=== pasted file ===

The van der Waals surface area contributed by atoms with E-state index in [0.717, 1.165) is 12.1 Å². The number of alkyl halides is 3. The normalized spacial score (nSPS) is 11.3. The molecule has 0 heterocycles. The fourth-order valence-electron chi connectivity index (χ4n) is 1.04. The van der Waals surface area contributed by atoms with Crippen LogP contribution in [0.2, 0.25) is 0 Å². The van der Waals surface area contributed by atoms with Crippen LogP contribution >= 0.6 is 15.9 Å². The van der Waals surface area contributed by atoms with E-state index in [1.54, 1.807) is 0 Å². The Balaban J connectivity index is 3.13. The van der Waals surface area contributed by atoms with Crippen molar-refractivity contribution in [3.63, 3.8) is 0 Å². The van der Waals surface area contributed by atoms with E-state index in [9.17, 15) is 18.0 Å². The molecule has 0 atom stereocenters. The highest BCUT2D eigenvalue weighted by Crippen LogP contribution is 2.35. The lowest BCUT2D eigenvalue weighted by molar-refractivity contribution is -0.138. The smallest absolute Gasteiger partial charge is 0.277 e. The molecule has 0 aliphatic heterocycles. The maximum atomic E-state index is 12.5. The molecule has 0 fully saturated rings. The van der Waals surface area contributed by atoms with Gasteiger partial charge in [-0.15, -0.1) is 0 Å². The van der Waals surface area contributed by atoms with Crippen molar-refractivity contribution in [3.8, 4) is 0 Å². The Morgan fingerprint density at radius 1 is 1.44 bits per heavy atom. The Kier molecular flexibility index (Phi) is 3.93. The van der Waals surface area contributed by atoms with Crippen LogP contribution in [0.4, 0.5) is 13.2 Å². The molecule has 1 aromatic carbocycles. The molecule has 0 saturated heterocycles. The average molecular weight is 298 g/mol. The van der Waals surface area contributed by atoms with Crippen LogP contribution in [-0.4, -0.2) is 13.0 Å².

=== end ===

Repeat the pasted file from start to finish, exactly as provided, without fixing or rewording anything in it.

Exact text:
The van der Waals surface area contributed by atoms with E-state index in [0.717, 1.165) is 12.1 Å². The number of alkyl halides is 3. The normalized spacial score (nSPS) is 11.3. The molecule has 0 heterocycles. The fourth-order valence-electron chi connectivity index (χ4n) is 1.04. The van der Waals surface area contributed by atoms with Crippen LogP contribution in [0.2, 0.25) is 0 Å². The van der Waals surface area contributed by atoms with Crippen LogP contribution >= 0.6 is 15.9 Å². The van der Waals surface area contributed by atoms with E-state index in [1.54, 1.807) is 0 Å². The Balaban J connectivity index is 3.13. The van der Waals surface area contributed by atoms with Crippen molar-refractivity contribution in [3.63, 3.8) is 0 Å². The van der Waals surface area contributed by atoms with E-state index in [9.17, 15) is 18.0 Å². The molecule has 0 atom stereocenters. The highest BCUT2D eigenvalue weighted by Crippen LogP contribution is 2.35. The lowest BCUT2D eigenvalue weighted by molar-refractivity contribution is -0.138. The smallest absolute Gasteiger partial charge is 0.277 e. The molecule has 0 aliphatic heterocycles. The maximum atomic E-state index is 12.5. The molecule has 0 fully saturated rings. The van der Waals surface area contributed by atoms with Gasteiger partial charge in [-0.15, -0.1) is 0 Å². The van der Waals surface area contributed by atoms with Crippen molar-refractivity contribution in [3.8, 4) is 0 Å². The Morgan fingerprint density at radius 1 is 1.44 bits per heavy atom. The Kier molecular flexibility index (Phi) is 3.93. The van der Waals surface area contributed by atoms with Crippen LogP contribution in [0.4, 0.5) is 13.2 Å². The molecule has 1 aromatic carbocycles. The molecule has 0 saturated heterocycles. The average molecular weight is 298 g/mol. The van der Waals surface area contributed by atoms with Crippen LogP contribution in [-0.4, -0.2) is 13.0 Å².